State v. Woelm

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317 N.W.2d 717 (1982)

STATE of Minnesota, Respondent, v. Vicki Lynn WOELM, Appellant.

No. 81-845.

Supreme Court of Minnesota.

April 9, 1982.

C. Paul Jones, Public Defender, and Margaret G. LaMarche, Asst. Public Defender, Minneapolis, for appellant.

Warren Spannaus, Atty. Gen., Thomas W. Foley, County Atty., and Steven C. DeCoster, Asst. County Atty., St. Paul, for respondent.

Considered and decided by the court en banc without oral argument.

SIMONETT, Justice.

Defendant was found guilty by a district court jury of engaging in prostitution, a gross misdemeanor by virtue of the fact *718 that the conduct occurred within 2 years of a previous conviction for prostitution. Minn.Stat. ยง 609.324, subd. 3 (1980). The trial court sentenced defendant to a 6-month jail term. On this appeal from judgment of conviction defendant contends that the trial court prejudicially erred in admitting Spreigl evidence concerning the details underlying the previous conviction and that the evidence was legally insufficient to support the conviction. We affirm.

Defendant did not, as she might have, try to keep from the jury the fact that she had previously been convicted of prostitution. See State v. Moore, 274 N.W.2d 505, 507 n.4 (Minn.1979) (suggesting that in the prosecution of a defendant for being a felon in possession of a firearm "a stipulation might be a way to keep the evidence of the prior conviction from the jury, evidence which potentially could influence the jury's determination of the possession issue"). However, defendant did object when the prosecutor sought to present, as Spreigl evidence, the details of the conduct underlying the prior conviction.

As stated in State v. Morrison, 310 N.W.2d 135, 137 (Minn.1981), "The key tests in determining admissibility of Spreigl evidence are whether the evidence is clear and convincing that defendant participated in the Spreigl offense, whether the Spreigl evidence is relevant and material to the state's case, and whether the potential of the Spreigl evidence for unfair prejudice substantially outweighs its probative value." In determining the relevance and materiality of Spreigl evidence this court considers, among other things, the similarity of the charged offense and the Spreigl offense in terms of time, location and modus operandi.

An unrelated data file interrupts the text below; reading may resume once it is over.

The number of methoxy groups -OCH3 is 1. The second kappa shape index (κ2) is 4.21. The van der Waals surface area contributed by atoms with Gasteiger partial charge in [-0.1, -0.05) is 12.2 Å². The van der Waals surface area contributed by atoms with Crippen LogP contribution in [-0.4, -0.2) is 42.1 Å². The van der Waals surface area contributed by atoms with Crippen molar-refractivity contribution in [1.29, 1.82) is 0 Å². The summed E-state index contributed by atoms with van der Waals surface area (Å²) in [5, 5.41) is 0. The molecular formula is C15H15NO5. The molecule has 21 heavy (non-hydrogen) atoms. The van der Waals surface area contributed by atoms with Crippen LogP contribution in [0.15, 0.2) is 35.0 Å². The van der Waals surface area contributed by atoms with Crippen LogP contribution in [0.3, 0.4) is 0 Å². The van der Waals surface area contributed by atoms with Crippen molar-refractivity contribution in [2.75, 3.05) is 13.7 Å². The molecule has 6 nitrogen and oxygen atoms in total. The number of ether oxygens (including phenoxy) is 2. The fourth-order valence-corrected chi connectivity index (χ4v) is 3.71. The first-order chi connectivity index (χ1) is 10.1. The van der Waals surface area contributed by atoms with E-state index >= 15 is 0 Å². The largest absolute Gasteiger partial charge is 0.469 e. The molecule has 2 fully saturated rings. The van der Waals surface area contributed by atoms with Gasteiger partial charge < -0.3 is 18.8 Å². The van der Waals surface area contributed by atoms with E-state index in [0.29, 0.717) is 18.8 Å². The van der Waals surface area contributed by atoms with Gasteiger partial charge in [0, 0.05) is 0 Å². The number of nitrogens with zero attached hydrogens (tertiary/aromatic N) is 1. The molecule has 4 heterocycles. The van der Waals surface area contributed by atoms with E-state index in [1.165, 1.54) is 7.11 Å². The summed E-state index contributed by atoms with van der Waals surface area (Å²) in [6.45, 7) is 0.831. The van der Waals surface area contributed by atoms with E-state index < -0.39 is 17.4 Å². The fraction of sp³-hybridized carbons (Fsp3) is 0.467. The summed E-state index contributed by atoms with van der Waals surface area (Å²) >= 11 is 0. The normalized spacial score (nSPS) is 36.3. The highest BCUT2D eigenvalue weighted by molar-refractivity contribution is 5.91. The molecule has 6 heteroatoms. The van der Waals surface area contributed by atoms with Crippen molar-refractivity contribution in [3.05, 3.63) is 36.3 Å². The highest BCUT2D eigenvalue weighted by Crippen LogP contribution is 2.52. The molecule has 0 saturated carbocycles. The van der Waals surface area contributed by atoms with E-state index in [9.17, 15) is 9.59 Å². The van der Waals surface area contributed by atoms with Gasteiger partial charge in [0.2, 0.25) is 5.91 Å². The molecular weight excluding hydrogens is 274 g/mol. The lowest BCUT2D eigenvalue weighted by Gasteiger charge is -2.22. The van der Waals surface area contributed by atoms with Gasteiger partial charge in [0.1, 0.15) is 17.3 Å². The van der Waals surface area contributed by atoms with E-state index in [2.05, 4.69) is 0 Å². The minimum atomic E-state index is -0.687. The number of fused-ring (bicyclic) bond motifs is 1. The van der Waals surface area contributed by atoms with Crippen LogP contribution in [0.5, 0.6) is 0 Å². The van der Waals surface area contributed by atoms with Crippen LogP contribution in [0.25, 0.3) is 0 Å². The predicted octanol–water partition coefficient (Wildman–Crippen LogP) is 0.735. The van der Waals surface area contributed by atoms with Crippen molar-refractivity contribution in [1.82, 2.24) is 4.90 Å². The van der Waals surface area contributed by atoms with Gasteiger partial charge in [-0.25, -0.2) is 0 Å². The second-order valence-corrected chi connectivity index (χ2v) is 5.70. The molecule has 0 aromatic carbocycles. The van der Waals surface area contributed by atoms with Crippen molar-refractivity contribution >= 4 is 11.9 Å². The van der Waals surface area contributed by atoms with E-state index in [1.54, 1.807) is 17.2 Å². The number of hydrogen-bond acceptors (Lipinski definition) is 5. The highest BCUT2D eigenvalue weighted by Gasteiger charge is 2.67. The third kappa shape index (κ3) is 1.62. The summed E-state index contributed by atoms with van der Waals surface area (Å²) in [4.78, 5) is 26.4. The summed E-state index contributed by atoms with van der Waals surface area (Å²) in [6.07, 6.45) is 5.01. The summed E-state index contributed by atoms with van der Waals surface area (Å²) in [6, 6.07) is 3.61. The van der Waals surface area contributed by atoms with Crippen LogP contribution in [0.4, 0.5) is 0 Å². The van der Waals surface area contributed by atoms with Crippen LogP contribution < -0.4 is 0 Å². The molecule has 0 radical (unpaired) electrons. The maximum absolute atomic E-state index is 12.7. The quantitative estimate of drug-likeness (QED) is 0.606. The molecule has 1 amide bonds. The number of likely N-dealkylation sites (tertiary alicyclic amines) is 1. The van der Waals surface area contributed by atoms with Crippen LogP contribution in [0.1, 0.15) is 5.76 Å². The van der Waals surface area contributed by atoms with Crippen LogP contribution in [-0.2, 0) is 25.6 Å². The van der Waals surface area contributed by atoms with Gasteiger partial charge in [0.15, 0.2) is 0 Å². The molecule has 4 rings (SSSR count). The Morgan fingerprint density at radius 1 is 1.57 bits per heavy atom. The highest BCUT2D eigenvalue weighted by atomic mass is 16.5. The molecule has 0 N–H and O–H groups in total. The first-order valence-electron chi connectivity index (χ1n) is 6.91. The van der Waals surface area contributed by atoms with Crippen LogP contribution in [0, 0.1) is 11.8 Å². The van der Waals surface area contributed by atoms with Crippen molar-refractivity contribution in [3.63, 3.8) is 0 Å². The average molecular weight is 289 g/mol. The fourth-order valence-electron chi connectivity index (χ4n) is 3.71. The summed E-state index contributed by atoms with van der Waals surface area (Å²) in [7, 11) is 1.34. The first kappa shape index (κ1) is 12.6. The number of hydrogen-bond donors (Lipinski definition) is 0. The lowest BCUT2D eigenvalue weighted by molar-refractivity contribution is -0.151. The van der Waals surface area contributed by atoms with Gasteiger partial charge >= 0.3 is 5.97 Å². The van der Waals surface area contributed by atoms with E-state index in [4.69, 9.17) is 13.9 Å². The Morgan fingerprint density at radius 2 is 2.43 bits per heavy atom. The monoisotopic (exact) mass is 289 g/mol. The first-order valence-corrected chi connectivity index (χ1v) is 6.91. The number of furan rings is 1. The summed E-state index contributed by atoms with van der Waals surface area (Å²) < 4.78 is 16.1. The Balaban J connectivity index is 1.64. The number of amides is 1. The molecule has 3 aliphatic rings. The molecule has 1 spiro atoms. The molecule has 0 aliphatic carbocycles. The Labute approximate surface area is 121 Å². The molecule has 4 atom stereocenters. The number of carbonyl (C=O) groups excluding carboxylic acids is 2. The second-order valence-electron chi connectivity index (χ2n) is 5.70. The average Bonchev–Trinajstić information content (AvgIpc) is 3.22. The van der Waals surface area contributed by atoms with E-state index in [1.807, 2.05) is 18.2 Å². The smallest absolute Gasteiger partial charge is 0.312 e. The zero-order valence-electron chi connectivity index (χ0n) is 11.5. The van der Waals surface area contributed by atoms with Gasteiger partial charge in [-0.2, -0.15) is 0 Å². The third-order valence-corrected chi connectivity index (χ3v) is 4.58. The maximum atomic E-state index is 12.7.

The mere fact that the prior offense was a prostitution offense might not be enough to justify admission of the evidence of the prior offense in a prostitution prosecution. State v. Clark, 293 N.W.2d 49 (Minn.1980). However, where the similarities between the charged offense and the prior offense are great, the evidence of the prior offense should be deemed admissible if the other tests of admissibility are met.

In this case the two offenses both occurred within 6 months of each other and on each occasion the undercover police officer, posing as a potential customer, approached the defendant after observing her streetwalking in the area of University Avenue and Grotto in St. Paul. In both instances defendant dickered with the officer in much the same way and in both instances defendant directed the officer where to drive. Finally, in both instances defendant tried to talk her way out of it after she was arrested.

Unlike State v. Clark, 293 N.W.2d 49 (Minn.1980), it is clear that in this case the state offered the evidence for a proper purpose. Since the evidence was relevant, since the evidence of defendant's participation in the prior offense was clear and convincing, and since the potential of the evidence for unfair prejudice did not outweigh its probative value, we conclude that the trial court properly admitted the evidence.

There is no merit to defendant's contention that the evidence was legally insufficient to support the conviction.